Basic Electricity Law: Ohm’s Law

Ohm’s law states that at constant temperature, the current between two points of a conductor is directly proportional to the voltage (potential difference) across the two points.

I α V

Introducing the constant of proportionality, the resistance (R) we arrive at the mathematical equation that describes Ohm’s Law relationship as:


I = the current through the conductor in units of amperes (A)

V = the voltage measured across the two points of the conductor in units of volts (V), and

R = the resistance of the conductor in units of ohms (Ω).

From the mathematical relationship above, Ohm’s law can be restated thus:

At constant temperature, the current flowing through any two point of a conductor is directly proportion to its potential different (voltage applied) and inversely proportion to its resistance.

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Ohm’s law parameters

Solved Examples on Ohm’s Law

Example 1

Determine the current flowing through a conductor if voltage of 24V is placed across a 400ohm resistor.

SolutionVoltage (V) = 24V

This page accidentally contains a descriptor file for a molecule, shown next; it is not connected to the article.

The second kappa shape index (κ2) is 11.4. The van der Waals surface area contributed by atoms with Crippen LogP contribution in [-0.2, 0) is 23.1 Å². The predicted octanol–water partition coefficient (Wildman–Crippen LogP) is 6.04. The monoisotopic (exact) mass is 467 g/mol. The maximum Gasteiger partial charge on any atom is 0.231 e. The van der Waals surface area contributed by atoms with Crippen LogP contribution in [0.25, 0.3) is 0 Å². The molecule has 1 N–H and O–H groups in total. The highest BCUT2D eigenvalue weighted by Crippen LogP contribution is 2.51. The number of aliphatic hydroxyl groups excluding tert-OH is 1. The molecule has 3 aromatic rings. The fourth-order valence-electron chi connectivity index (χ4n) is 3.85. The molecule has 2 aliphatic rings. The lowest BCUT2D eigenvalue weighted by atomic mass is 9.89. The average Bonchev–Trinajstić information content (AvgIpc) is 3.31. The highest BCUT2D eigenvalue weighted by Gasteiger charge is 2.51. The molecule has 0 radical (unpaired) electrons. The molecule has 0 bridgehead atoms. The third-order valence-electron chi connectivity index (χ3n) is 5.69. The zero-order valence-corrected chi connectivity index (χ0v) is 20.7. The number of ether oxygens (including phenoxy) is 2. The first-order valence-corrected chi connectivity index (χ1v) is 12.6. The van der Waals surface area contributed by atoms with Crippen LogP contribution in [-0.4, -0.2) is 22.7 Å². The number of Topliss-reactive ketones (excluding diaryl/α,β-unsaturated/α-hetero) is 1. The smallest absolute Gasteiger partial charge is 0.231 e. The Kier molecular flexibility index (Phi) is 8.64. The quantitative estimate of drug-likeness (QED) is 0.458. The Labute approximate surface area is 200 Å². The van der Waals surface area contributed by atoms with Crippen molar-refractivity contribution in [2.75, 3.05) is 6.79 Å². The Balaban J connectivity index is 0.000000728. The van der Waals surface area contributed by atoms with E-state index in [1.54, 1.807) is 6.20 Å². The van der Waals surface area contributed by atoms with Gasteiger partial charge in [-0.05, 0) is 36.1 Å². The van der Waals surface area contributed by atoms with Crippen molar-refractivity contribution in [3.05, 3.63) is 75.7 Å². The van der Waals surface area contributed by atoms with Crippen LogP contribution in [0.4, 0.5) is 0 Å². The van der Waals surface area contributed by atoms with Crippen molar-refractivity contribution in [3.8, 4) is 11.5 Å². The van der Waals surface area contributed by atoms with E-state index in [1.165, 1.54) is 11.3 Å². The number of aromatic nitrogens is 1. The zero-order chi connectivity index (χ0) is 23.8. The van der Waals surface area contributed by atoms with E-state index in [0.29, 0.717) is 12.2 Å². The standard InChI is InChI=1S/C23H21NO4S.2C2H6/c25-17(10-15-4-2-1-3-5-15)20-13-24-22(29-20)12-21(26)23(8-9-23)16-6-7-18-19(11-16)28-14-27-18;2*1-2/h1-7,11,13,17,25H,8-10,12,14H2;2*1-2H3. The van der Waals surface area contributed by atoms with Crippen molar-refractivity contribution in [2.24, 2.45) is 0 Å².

Resistance (R) = 400 Ω

I =   = 0.06A = 60mA

Example 2

Find the potential difference across two points of a conductor if the a current of 10mA flows through a resistance 700Ω


V = IR = 0.01 x 700 = 7V.

Example 3

From the circuit below, calculate the current (I), Conductance (G) and power dissipated (P)






Power dissipated (P) = VI = I2 R = (0.006)2 x 6000 = 216mW

Example 4

Calculate the current through the resistor and the power dissipated if a voltage of 16Sinθ t is connected across a load of resistance 2kΩ.

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Power dissipated (P) = VI = 16Sinθt x 8Sinθt = 128Sin2(θt) mW

Example 5

At a voltage of 5Cosθ V, a resistor absorbs an instantaneous power of 25Cos2θ mW. Calculate:

  1. The value of the current (I) flowing through the circuit.
  2. The value of the resistor (R)


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